On Wednesday, June 15th, the Philadelphia Parking Authority organized a site visit to the District of Columbia Department of Transportation (DDOT) to learn more about their automated enforcement program. The Bicycle Coalition and Transit Forward Philadelphia joined the trip, along with Councilman Mark Squilla, a City Council staffer, staff from the Streets Department, Office of Transportation, Infrastructure & Sustainability, and AFSCME Local 33 . We were graciously hosted by Charles A. Turner, Program Manager of DDOT’s Automated Traffic Enforcement (ATE) program and his team.
DDOT has an impressive program that is over twenty years old. DDOT enforces:
- Posted Speed Limits (Speed)
- Stop Sign (Failure to come to a complete STOP)
- Red-Light (Running Red-Light)
They operate 38 red light cameras (since 2000), 92 speed cameras (since 2002) and 8 stop sign cameras (since 2013). In 2023, they plan to roll out upgraded equipment and new technologies for their current programs, and launch new enforcement programs for bus lanes, bike lanes, oversize trucks and school-bus arms.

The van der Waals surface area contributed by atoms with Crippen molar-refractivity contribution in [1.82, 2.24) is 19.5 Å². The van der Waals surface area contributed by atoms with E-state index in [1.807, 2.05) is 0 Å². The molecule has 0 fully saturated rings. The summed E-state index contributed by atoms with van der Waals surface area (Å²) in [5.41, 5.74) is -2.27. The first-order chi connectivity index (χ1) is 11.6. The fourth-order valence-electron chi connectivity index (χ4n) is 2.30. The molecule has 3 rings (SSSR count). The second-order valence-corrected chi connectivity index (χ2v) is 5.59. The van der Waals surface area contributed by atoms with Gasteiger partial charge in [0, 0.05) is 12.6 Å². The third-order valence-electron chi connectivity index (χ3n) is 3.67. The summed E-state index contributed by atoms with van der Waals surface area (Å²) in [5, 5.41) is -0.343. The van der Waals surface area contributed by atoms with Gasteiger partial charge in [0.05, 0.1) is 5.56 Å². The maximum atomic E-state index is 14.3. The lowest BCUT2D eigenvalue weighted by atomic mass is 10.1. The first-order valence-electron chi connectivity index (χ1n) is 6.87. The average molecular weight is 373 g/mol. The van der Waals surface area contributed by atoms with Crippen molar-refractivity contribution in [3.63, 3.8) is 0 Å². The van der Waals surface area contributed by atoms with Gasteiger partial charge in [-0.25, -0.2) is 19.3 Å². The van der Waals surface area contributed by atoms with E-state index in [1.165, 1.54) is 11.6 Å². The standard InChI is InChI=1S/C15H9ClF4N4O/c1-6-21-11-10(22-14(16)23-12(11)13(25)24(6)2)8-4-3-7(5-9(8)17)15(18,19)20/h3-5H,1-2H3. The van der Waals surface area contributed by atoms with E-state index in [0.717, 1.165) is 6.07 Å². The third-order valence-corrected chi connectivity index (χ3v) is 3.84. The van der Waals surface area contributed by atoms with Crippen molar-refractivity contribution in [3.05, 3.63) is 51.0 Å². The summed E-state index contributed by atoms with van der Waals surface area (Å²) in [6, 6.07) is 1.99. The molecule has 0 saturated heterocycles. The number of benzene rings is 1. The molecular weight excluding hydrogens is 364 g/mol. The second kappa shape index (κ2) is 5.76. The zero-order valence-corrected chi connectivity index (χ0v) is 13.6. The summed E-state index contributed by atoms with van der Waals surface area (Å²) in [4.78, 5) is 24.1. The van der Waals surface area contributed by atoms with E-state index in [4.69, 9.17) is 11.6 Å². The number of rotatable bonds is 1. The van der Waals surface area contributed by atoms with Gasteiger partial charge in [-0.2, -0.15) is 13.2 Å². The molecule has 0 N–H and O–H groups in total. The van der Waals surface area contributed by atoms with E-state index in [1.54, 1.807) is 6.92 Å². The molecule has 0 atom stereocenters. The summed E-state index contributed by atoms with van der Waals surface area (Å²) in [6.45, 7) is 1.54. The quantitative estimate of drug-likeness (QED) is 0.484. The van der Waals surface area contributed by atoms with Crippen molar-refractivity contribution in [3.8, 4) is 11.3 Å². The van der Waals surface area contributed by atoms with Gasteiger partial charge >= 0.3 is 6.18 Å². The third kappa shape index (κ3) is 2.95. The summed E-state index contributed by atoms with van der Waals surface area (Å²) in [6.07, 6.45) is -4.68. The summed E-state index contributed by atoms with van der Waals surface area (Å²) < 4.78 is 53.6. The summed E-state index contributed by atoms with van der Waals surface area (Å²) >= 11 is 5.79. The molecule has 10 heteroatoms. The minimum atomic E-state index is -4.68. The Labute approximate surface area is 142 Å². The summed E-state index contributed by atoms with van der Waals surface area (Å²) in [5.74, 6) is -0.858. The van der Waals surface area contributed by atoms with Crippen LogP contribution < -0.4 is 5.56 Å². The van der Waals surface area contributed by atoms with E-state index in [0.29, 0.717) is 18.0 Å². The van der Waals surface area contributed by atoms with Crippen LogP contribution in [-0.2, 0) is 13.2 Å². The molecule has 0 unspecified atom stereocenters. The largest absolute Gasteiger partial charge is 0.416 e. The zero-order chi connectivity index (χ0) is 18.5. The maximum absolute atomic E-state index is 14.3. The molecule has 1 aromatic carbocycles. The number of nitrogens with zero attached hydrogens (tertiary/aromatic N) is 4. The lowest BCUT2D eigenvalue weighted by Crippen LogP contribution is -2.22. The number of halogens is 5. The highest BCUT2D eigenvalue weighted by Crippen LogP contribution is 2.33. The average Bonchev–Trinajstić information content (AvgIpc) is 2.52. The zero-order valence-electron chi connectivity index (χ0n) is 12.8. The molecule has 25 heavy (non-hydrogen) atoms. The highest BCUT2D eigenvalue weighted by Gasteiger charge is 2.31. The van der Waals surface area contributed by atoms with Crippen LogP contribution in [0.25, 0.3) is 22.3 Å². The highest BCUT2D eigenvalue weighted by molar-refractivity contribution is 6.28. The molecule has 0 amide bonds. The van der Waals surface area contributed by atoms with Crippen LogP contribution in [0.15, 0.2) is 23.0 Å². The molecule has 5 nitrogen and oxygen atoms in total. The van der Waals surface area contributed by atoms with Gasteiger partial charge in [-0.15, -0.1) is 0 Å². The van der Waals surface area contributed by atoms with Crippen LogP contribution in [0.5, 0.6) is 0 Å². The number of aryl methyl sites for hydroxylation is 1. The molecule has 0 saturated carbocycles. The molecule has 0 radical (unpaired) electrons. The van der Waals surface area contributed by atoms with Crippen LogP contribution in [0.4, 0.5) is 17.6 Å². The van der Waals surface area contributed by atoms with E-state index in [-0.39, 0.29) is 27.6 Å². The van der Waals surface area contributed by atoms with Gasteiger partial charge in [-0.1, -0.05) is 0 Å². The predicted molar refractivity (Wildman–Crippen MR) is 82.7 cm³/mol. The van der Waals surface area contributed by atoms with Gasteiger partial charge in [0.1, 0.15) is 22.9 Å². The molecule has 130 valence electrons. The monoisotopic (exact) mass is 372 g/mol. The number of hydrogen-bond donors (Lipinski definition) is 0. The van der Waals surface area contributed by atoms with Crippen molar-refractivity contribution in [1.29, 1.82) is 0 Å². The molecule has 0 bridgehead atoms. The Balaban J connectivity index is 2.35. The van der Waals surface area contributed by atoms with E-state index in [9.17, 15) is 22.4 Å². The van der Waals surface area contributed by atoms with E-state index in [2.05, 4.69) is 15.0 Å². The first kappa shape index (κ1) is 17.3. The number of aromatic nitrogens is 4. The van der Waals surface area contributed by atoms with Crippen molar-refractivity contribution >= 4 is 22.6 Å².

We also learned the following about DDOT’s ATE program:
- the ATE group works with Metropolitan Police to assessment crash sites
- the ATE group owns and operates mobile speed enforcement units
- citizens can request “traffic safety inputs” through 311 requests.
- ATE operates a public facing portal that tracks all traffic safety requests that is searchable
- ATE owns the data collected by vendors
- 819,000 citations have been issued since October 2022.
- An analysis published in the 24th IEEE Intelligent Transportation Systems Conference (ITSC 2021) reported that as a result of the program, all crash types were reduced by 9%, property damage only crashes were reduced by 13% and injury crashes were reduced by 30%.
After an in depth presentation from Charles and his staff, we visited a speed enforcement site (at top of page) and a stop sign enforcement site (below).